Skip to comments.Wisconsin: Employee unions consider seeking new contract talks
Posted on 09/17/2012 7:09:42 PM PDT by Hunton Peck
Wisconsin school and government employee unions on Monday were considering whether to seek new contract talks after a state court threw out a controversial law that restricts public workers' collective bargaining rights.
At least one major union representing about 4,700 teachers in Madison said it will demand new contract negotiations, while others said they were weighing their options.
A Dane County judge ruled Friday that the law, passed by the Republican-controlled Legislature in 2011, violates the school and local employees' constitutional rights to free speech, free association and equal representation. Attorney General J.B. Van Hollen said he will ask a court on Tuesday to put the ruling on hold while he prepares an appeal.
The law, championed by Republican Gov. Scott Walker to address budget problems, has been the focal point of a broader clash between conservatives and unions over worker rights.
The ruling came in one of a number of lawsuits that are expected to determine the legality of curtailing employees' collective bargaining.
The law limits bargaining on wage increases to the rate of inflation. Other issues, such as workplace safety, vacation and health benefits, were excluded from collective bargaining.
Unions covered by contracts reached under the new law are considering whether to demand negotiations now that the law has been struck down. But the prospects for new action may remain unclear for some time as the appeals courts consider how to handle the legal challenges and lower court decisions.
"There are hundreds of questions about what this means for local school districts at this time and I don't think anybody has the answers," said Miles Turner, executive director of the Wisconsin Association of School District Administrators. "This is going to take some time."
John Matthews, the Madison teachers union's executive director, said the district should begin talks immediately...
(Excerpt) Read more at twincities.com ...
The parasite gathers for an attack!
Dane county IIRC was the rat stronghold, the ruling is being appealed, they can wait for the high court to uphold the law.
Tell the unions to pound sand.
I think that’s why they jumped so fast; they’re hoping to lock up concessions before the near-inevitable overruling of the garbage decision by the lower court. This is consistent with the way some districts “negotiated” lavish contracts just before the law went into effect the first time.
I see this as a real advantage for us.. The Unions, already rejected by the people several times are re-racking the table for another IN-YOUR-FACE attempt to tell the public they don’t really count..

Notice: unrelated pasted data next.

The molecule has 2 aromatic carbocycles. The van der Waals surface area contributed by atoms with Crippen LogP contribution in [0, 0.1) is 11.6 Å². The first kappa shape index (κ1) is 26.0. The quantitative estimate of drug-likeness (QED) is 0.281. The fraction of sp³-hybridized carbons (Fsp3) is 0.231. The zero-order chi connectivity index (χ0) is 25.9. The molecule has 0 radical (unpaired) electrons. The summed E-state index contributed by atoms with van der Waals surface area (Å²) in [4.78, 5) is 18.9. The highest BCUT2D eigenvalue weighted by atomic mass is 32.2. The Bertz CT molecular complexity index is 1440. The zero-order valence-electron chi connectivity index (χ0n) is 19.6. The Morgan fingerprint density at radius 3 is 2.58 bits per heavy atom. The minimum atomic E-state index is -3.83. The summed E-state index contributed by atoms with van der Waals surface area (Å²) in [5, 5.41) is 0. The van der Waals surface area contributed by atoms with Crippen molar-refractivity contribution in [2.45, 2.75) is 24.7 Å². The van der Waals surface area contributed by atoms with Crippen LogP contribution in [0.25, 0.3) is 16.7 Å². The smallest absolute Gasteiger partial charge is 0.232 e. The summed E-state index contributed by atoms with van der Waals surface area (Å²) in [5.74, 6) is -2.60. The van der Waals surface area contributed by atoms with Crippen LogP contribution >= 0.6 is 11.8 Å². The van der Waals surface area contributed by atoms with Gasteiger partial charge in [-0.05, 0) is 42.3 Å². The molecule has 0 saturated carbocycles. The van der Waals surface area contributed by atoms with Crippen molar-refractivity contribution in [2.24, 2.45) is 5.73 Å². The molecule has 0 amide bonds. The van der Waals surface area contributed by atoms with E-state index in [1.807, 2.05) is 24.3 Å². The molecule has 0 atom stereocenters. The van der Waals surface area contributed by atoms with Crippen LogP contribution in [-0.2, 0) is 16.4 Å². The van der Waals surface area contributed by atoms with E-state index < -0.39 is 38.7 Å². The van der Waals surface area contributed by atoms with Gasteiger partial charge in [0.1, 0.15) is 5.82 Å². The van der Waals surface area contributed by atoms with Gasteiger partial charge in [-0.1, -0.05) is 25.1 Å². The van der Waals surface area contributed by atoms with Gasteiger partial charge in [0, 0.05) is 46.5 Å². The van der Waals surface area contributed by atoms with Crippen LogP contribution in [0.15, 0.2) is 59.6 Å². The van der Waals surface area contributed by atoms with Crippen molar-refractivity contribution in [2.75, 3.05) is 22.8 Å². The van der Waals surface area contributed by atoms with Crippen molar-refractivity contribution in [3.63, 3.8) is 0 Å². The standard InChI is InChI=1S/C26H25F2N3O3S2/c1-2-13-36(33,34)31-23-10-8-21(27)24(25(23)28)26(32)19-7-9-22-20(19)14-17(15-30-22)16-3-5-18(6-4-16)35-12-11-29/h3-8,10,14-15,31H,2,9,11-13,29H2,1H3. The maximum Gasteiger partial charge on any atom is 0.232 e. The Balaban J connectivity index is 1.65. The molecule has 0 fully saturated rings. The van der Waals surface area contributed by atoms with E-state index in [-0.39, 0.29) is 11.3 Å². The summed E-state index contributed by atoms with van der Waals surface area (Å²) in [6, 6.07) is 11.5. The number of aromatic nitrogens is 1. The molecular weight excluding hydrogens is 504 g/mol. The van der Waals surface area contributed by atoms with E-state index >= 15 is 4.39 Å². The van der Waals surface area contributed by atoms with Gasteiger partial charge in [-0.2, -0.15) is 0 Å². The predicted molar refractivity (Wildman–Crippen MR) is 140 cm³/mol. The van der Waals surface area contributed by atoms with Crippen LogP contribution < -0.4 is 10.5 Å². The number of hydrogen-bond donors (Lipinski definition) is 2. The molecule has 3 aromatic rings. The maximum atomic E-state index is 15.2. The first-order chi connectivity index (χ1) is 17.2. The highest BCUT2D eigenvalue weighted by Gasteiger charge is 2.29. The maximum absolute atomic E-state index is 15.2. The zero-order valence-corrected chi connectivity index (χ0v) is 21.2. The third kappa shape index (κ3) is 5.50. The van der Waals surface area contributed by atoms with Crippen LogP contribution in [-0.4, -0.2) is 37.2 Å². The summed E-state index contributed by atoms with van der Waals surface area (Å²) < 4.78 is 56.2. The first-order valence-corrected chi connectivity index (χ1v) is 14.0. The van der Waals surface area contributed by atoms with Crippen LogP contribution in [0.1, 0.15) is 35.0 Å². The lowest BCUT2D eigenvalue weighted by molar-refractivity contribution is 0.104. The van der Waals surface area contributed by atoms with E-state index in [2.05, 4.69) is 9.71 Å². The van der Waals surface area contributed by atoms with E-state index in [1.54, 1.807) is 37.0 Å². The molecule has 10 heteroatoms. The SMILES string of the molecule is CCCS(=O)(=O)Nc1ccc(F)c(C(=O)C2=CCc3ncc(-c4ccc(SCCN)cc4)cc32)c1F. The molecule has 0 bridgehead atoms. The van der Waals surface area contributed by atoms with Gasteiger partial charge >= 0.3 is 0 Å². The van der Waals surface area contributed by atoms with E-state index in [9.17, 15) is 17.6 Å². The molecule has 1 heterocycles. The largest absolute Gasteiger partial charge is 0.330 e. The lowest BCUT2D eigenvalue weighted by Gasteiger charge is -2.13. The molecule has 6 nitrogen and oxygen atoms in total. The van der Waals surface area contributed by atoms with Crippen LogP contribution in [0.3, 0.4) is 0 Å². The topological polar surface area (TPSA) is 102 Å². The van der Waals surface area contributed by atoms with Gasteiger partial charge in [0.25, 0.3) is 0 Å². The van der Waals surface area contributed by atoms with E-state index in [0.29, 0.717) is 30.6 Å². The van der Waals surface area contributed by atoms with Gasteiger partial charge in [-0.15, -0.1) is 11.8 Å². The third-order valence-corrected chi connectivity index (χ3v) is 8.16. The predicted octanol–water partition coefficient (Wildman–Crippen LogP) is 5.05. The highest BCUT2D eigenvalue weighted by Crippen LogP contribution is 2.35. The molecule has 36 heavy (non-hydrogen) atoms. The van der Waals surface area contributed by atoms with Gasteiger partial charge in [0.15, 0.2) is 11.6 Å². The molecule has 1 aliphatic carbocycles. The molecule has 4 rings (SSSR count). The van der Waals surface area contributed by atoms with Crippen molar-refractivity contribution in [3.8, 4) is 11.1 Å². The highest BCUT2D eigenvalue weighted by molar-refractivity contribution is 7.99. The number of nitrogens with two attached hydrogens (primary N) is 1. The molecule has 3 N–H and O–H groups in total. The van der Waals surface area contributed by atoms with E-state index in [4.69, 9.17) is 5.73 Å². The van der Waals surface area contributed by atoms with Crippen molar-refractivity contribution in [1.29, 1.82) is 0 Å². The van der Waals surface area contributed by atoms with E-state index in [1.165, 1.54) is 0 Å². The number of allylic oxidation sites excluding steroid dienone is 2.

I can’t imagine they would actually do this AGAIN, but just look at the teachers in Chicago, and ask yourself could they really be this stupid, the answer has to be.. YES!
No problem. Tell the “teacher” and union a**holes that you will talk to them after the appeal is heard.
That’s the problem: In the Democrat-lousy districts they target, the teachers and the people they “negotiate” with are, in reality, on the same side.
The DNC wants to lose Wisconsin decisively.
Time to reopen old wounds!
Not a bad deal when you’re spending Other People’s Money (OPM).
And here’s the difference between Republicans and Democrats. The Rs lay down after a ruling and the D’s continue to beat their drum. They never sleep, never quit - they just keep munching and munching until they get their own way.
Why do Rs have to just give up all the time? I don’t expect Walker to do so, but here in Ohio, Kasich never brought up the issue of collective bargaining again after the voters voted to repeal it on the ballot. They, could have at least gone as far as making Ohio a right-to-work state after the defeat. Nope, they just rolled over and took it in the rear.
Only in a twisted liberal’s mind can the elimination of forced unionization be considered a limitation of a person’s right to free association.
Just reported tonight Milwaukee Public Schools retirement obligations have been reduced by one billion dollars due to Act 10.
Wisconsin Unions seeking new contracts ping
FReep Mail me if you want on, or off, this Wisconsin interest ping list.
Here we go again....
OK, after the election...just take ‘em out.
Tout finis, ah-gone bye bye, hasta la vista, sianara, auf vieder sehen, see ya, wouldn’t wanna be ya!
Useless trough eaters
It seems almost useless to work for conservative candidates and issues; even when elected and given a mandate (Walker a prime example) their initiatives are eventually shot down.
Not trying to be negative, but it does seem at times that it's late in the fourth quarter, we're behind by three touchdowns, and the other team always gets the ball.
Wisc. AG files for stay of Act10 decision.
MADISON Attorney General J.B. Van Hollen and the Department of Justice (DOJ) have filed a Motion to Stay the September 14, 2012, decision by the Hon. Juan Colas, Dane County Circuit Court Branch 10, in the case of Madison Teachers, Inc., et al. v. Scott Walker, et al., which declared portions of 2011 Wis. Act 10 unconstitutional. The Motion, which was filed with the Dane County Circuit Court, asks that the decision be stayed pending an appeal to the Wisconsin Court of Appeals.
The motion argues that the decision is likely to be overturned on appeal and that a stay is needed to avoid confusion and to avoid other harm that might result if local governments are not able to take full advantage of Act 10 while an appeal is pending.
Regarding the motion, Van Hollen remarked, Act 10 addressed real and significant financial problems faced by local governments. It makes no sense to force a return to a broken system before the appellate process is completed.